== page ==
Park: I’m from Daegu, a place infamous for being conservative and insular. When I was a teenager, Seoul in my mind was a Platonic ideal of a place. And since my twenties, it has been my place of residence, the place containing my whole life. And as someone who writes queer fiction, I’ve heard that it’s rare to see this many gay clubs and queer cultural spots in so many areas within one city. Seoul is meaningful to me as a symbol of the metropolis, a great city where diverse cultures coexist, and also as the place where I’ve spent my twenties and now thirties.
The places where we’d go for dates followed the flow of gentrification. We went to Samcheongdong and the art museums of Bukchon, to Serosugil near Gyuho’s workplace, Bogwangdong and Mangwondong, Haebangchon and Seongsudong—we both ended up gaining over five kilos.
From A Manual for Love in the Big City
KLN: How do you think foreign readers will take your work?
Park: My first work to be translated was “The Tears of an Unknown Artist and Zaytun Pasta” and was published by Words Without Borders, an American magazine. The editor told me that the translation had the highest number of hits for any work on the site since last November throughout the first quarter. I think people are interested in the topic of American deployment troops. The Korean military is also fascinating. There’s been consistent interest in the conscription issue and the problems of how gay people are treated in the military. People also like “A Spot of Cod, Taste the Universe” a lot. I thought it was a very Korean work. Foreign readers are familiar with the democracy movement and queer-related conflicts with Christian values, and yet there’s still a freshness about these topics. What worried me was whether my Kpop references could be understood in the West. But readers can always look them up on YouTube, with subtitles no less. I’m excited to spread the word about my favorite songs and works as well as about my own books.
KLN: Your characters are very independent. Tell us about that.
Park: I think that many of the characters in my stories seem so independent because they’re so well-aware of the true shape of their desires. And they like to show their desires in their raw state instead of hiding them or changing them to comply with social norms. This is why they seem independent but also somewhat antisocial. Not that I ever wanted to show a “cool” or “special” character, I just think this is a mindset particularly prevalent in my generation. I’m also direct, and that’s probably what’s coming through my characters as well. I didn’t think my characters were that unusual. Their single-minded desires are similar to mine, their values as well, and I suppose my characters are just taking after me.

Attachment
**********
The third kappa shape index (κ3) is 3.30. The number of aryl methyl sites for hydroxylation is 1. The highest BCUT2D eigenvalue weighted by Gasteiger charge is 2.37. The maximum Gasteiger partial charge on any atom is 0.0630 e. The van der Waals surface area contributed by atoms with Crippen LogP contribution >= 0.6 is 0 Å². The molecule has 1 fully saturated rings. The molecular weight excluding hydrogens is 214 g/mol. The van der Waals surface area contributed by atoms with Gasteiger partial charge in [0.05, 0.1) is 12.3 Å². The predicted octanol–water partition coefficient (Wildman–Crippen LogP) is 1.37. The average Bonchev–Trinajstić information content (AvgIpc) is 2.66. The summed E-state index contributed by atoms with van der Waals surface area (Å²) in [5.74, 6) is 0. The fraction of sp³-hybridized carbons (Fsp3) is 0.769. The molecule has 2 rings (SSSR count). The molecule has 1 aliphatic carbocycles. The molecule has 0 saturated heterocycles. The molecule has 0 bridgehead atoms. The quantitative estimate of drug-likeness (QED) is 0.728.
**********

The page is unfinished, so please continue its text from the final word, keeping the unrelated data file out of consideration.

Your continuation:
KLN: What do you want to write in the future?
Park: They say looking too far ahead makes you unhappy. I still don’t know what I’m going to write over my whole career. I’m publishing my column in Hankyoreh, No Snacking Tonight, as a book early next year. I’m going to try making the essay collection as relatable as possible. I’m serializing a novel for Munhakdongne online. It’ll have queer elements and be about teenage love. Korean teenagers today are exposed to a very violent reality. I want to write a work that transparently shows that reality. I’m also a huge fan of Agatha Christie. I love mysteries. I want to write a book that’s a thriller or in the horror genre someday.
- English subtitles translated by Anton Hur
* You can also watch Park Sang Young's unscripted, casual interview here: https://koreanliteraturenow.com/interviews/web-exclusive-unscripted-park-sang-young
Park Sang Young (b. 1988) studied French and journalism at Sungkyunkwan University and attended the creative writing master's program at Dongguk University. He began his career by winning the 2016 Munhakdongne New Writers Award for "Searching for Paris Hilton" and published his short story collection The Tears of an Unknown Artist, or Zaytun Pasta (2018) and A Manual for Love in the Big City (2019).